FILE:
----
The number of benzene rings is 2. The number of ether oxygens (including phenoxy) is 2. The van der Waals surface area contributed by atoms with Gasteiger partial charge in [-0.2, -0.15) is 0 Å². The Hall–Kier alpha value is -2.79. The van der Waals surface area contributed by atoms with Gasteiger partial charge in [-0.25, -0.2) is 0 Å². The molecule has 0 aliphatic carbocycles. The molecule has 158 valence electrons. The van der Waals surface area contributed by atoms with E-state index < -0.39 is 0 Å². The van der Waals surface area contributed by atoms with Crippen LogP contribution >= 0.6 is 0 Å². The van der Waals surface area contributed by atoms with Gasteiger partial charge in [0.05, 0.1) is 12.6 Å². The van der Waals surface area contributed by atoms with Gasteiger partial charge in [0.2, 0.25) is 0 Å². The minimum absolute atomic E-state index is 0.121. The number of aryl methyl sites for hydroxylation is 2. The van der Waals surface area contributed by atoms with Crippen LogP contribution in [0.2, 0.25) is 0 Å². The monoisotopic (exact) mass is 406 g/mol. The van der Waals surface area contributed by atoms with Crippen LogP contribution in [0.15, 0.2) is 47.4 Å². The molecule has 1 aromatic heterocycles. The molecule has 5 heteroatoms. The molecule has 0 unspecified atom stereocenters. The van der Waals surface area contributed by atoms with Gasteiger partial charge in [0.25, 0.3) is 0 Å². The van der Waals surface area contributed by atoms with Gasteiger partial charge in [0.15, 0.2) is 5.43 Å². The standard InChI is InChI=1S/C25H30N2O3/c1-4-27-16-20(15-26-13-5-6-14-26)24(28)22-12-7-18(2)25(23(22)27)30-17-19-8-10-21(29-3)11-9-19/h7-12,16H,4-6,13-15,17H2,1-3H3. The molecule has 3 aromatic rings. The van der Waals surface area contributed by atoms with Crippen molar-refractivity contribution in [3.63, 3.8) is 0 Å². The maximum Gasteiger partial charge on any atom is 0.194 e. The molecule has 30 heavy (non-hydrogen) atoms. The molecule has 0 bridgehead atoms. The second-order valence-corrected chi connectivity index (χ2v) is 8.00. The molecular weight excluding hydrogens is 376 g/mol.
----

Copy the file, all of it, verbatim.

The number of benzene rings is 2. The number of ether oxygens (including phenoxy) is 2. The van der Waals surface area contributed by atoms with Gasteiger partial charge in [-0.2, -0.15) is 0 Å². The Hall–Kier alpha value is -2.79. The van der Waals surface area contributed by atoms with Gasteiger partial charge in [-0.25, -0.2) is 0 Å². The molecule has 0 aliphatic carbocycles. The molecule has 158 valence electrons. The van der Waals surface area contributed by atoms with E-state index < -0.39 is 0 Å². The van der Waals surface area contributed by atoms with Crippen LogP contribution >= 0.6 is 0 Å². The van der Waals surface area contributed by atoms with Gasteiger partial charge in [0.05, 0.1) is 12.6 Å². The van der Waals surface area contributed by atoms with Gasteiger partial charge in [0.2, 0.25) is 0 Å². The minimum absolute atomic E-state index is 0.121. The number of aryl methyl sites for hydroxylation is 2. The van der Waals surface area contributed by atoms with Crippen LogP contribution in [0.2, 0.25) is 0 Å². The monoisotopic (exact) mass is 406 g/mol. The van der Waals surface area contributed by atoms with Crippen LogP contribution in [0.15, 0.2) is 47.4 Å². The molecule has 1 aromatic heterocycles. The molecule has 5 heteroatoms. The molecule has 0 unspecified atom stereocenters. The van der Waals surface area contributed by atoms with Gasteiger partial charge in [0.25, 0.3) is 0 Å². The van der Waals surface area contributed by atoms with Gasteiger partial charge in [0.15, 0.2) is 5.43 Å². The standard InChI is InChI=1S/C25H30N2O3/c1-4-27-16-20(15-26-13-5-6-14-26)24(28)22-12-7-18(2)25(23(22)27)30-17-19-8-10-21(29-3)11-9-19/h7-12,16H,4-6,13-15,17H2,1-3H3. The molecule has 3 aromatic rings. The van der Waals surface area contributed by atoms with Crippen molar-refractivity contribution in [3.63, 3.8) is 0 Å². The maximum Gasteiger partial charge on any atom is 0.194 e. The molecule has 30 heavy (non-hydrogen) atoms. The molecule has 0 bridgehead atoms. The second-order valence-corrected chi connectivity index (χ2v) is 8.00. The molecular weight excluding hydrogens is 376 g/mol.